Come and see what God has done

There are so many stories in the Old Testament and the New Testament of what God has done that I believe if the sky was paper and the oceans were ink there would not be enough space to record them all. 

However, all the stories go back to one central story – the fulfillment of God’s redemption of His people.  The message of redemption is clear – on the cross, Jesus, the sinless Son of God, gave Himself to redeem us from our sins, was buried and was raised from the dead.  He ascended and will return again in power and glory to judge the world and He will be our only hope.

Come and see what God has done: he is awesome in his deeds among mortals.  Psalm 66:5

He Has Risen


Future favour

Parable of the Manager…

I have always heard the interpretation of this story as one where the manager does act dishonestly, but is commended for quick thinking and action in the face of a crisis.  There seems to be a call for the commended act – to be imitated.

Problem with that is if this manager does act dishonestly, it actually doesn’t make sense that he would have hope for future employment from those who benefitted from his dishonesty since they would have all the reason to suppose that he would cheat them as well.  It would seem unlikely that this story would be told as an example of those who act dishonestly to have anything to do with the Kingdom of God. In fact, the manager does everything contrary to Jesus’ teachings as the manager clearly is thinking only of himself when he should have been setting aside his own self-interest, which is this case was set up as self-preservation (with no repentance).

It is safe to say that there was a relationship problem between the manager and his employer.  There might even be a note of laziness as we see the manager resolving his crisis – possible that the manager has not obtained sufficient return and for that has lost his job.  With that attitude moving forward, why not further the losses and then hope to find favour with the customers so as to win favour for employment once his termination is effective – turning his inefficiency into an imagery of being a Robin Hood.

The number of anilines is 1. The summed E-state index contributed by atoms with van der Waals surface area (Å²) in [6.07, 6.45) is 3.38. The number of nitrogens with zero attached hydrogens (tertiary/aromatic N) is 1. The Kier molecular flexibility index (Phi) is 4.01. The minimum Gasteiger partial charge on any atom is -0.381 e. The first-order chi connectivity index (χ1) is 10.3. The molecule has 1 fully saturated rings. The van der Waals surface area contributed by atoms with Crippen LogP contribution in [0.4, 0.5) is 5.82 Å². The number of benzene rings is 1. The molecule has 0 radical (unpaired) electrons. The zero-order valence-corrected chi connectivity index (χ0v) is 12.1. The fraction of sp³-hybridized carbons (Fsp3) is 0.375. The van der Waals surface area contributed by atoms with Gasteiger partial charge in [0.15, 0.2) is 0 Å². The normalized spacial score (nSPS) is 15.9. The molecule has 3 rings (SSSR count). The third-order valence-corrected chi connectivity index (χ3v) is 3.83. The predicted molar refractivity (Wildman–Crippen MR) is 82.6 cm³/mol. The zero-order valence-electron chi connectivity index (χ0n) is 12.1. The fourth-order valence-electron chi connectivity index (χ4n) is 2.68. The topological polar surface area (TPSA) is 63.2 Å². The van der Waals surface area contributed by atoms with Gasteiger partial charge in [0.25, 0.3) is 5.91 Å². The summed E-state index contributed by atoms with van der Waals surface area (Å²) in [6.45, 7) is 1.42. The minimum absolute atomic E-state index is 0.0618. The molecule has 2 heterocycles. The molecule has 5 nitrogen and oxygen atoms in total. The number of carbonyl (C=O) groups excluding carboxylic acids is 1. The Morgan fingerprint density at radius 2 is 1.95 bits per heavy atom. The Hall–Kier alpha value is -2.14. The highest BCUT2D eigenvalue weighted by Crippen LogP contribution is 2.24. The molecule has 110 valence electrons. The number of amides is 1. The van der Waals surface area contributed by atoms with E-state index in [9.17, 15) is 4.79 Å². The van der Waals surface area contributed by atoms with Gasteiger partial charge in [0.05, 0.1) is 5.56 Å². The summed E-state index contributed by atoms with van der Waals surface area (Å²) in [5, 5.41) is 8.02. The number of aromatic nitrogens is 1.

“There was a rich man who had a manager, and charges were brought to him that this man was squandering his property.  So he summoned him and said to him, “What is this that I hear about you? Give me an accounting of your management, because you cannot be my manager any longer.’  Then the manager said to himself, “What will I do, now that my master is taking the position away from me? I am not strong enough to dig, and I am ashamed to beg.  I have decided what to do so that, when I am dismissed as manager, people may welcome me into their homes.’  So, summoning his master’s debtors one by one, he asked the first, “How much do you owe my master?’  He answered, “A hundred jugs of olive oil.’ He said to him, “Take your bill, sit down quickly, and make it fifty.’  Then he asked another, “And how much do you owe?’ He replied, “A hundred containers of wheat.’ He said to him, “Take your bill and make it eighty.’  And his master commended the dishonest manager because he had acted shrewdly; for the children of this age are more shrewd in dealing with their own generation than are the children of light. – Luke 16:1-8

Present Privilege and Future Favour

Promises of future favour and prosperity